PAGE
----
Capitals

Capitals

The Washington Capitals are one victory away from winning the Stanley Cup.

 

Let that notion sink in for a second. 

The Washington Capitals are one victory away from winning the Stanley Cup.

It's a relatively simple sentence that has never been spoken by Washington, D.C. sports fans. It's permeated the brains of a countless many, and it's been the subject of countless dreams. But now, it is finally a reality.

The Washington Capitals are one victory away from winning the Stanley Cup.

On Monday night, the Capitals throttled the Golden Knights 6-2, scoring three goals in the first period and never truly looking back. Braden Holtby was once again splendid between the pipes, and the Capitals played with a never-ending supply of hustle and energy. The Capitals now hold a 3-1 series lead and return to Las Vegas for Game 5 on Thursday.

The Washington Capitals are one victory away from winning the Stanley Cup.

The series is not over, and the Capitals have decades worth of playoff disappointment to remind you that the series is not over. But that lingering feeling of inevitable despair is no longer. It's been replaced with a brimming confidence so bright it drowns out the Vegas strip. You can see the confidence in the way the Capitals skate and you can feel the confidence in every chant and cheer.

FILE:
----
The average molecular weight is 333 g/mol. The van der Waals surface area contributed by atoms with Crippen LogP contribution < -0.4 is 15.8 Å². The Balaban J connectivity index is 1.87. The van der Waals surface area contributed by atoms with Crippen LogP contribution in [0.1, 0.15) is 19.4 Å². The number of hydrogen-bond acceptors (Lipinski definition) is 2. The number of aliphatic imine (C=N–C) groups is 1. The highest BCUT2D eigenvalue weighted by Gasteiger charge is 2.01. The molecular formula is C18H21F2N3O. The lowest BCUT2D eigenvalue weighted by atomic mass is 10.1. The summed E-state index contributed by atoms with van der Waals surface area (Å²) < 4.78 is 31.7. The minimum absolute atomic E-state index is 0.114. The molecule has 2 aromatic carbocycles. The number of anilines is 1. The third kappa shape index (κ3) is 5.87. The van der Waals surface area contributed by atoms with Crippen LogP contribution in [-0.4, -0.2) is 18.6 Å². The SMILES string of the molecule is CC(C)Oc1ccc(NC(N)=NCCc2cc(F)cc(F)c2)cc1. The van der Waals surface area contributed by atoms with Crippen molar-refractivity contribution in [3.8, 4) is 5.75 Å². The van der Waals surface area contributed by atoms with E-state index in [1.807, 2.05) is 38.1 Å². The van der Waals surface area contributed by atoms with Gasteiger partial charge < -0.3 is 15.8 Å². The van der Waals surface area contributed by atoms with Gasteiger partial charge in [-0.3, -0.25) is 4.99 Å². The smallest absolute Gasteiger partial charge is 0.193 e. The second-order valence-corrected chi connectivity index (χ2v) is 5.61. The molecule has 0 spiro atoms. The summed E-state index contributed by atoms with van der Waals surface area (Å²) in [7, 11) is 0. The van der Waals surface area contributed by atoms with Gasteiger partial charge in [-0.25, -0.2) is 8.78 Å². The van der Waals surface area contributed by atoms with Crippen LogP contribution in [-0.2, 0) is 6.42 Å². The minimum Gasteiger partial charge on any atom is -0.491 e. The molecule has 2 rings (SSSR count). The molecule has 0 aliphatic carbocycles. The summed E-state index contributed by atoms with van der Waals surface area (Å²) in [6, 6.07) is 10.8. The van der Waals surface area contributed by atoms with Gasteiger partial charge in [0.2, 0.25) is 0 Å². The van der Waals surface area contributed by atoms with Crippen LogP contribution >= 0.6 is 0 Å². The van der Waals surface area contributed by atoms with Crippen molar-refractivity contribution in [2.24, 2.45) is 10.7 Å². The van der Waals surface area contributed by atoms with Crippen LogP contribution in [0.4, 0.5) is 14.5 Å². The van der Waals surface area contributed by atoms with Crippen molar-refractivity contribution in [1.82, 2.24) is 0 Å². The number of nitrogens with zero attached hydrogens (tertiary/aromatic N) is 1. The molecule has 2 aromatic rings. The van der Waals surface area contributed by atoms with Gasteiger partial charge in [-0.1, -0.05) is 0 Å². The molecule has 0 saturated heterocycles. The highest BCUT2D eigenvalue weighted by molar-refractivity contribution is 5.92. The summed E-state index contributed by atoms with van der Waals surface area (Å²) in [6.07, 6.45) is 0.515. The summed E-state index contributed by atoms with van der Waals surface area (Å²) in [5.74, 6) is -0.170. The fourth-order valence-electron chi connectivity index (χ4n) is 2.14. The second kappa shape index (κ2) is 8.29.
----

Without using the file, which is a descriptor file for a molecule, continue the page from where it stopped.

The Washington Capitals are one victory away from winning the Stanley Cup.

A cold goalie; two major injuries; a suspension; two coaching blunders. The Capitals had ample opportunities to pack it up and call it a season. But they didn't.

Braden Holtby replaced Philipp Grubauer and became the hot goalie the Capitals never had.

Injuries to Andre Burakovsky and Nick Backstrom tested the Capitals' questionable depth, only to have Chandler Stephenson and Devante Smith-Pelly rise to the occasion. Barry Trotz made the decision to start Grubauer over Holtby. It backfired, only to have Holtby to fire off the greatest postseason of his career.

When Tom Wilson sat due to a three-game suspension for his hit on Pittsburgh's Zach Aston-Reese, Trotz placed Smith-Pelly on the first line. It backfired immediately. But Trotz replaced Smith-Pelly with Jakub Vrana midway through Game 5. Vrana would go on to score the game-winner and send the Capitals into Game 6 with a 3-2 series lead. 

There are examples everywhere this postseason. Everything that could have gone wrong went right. 

And now the Washington Capitals are one victory away winning the Stanley Cup and it feels so good.

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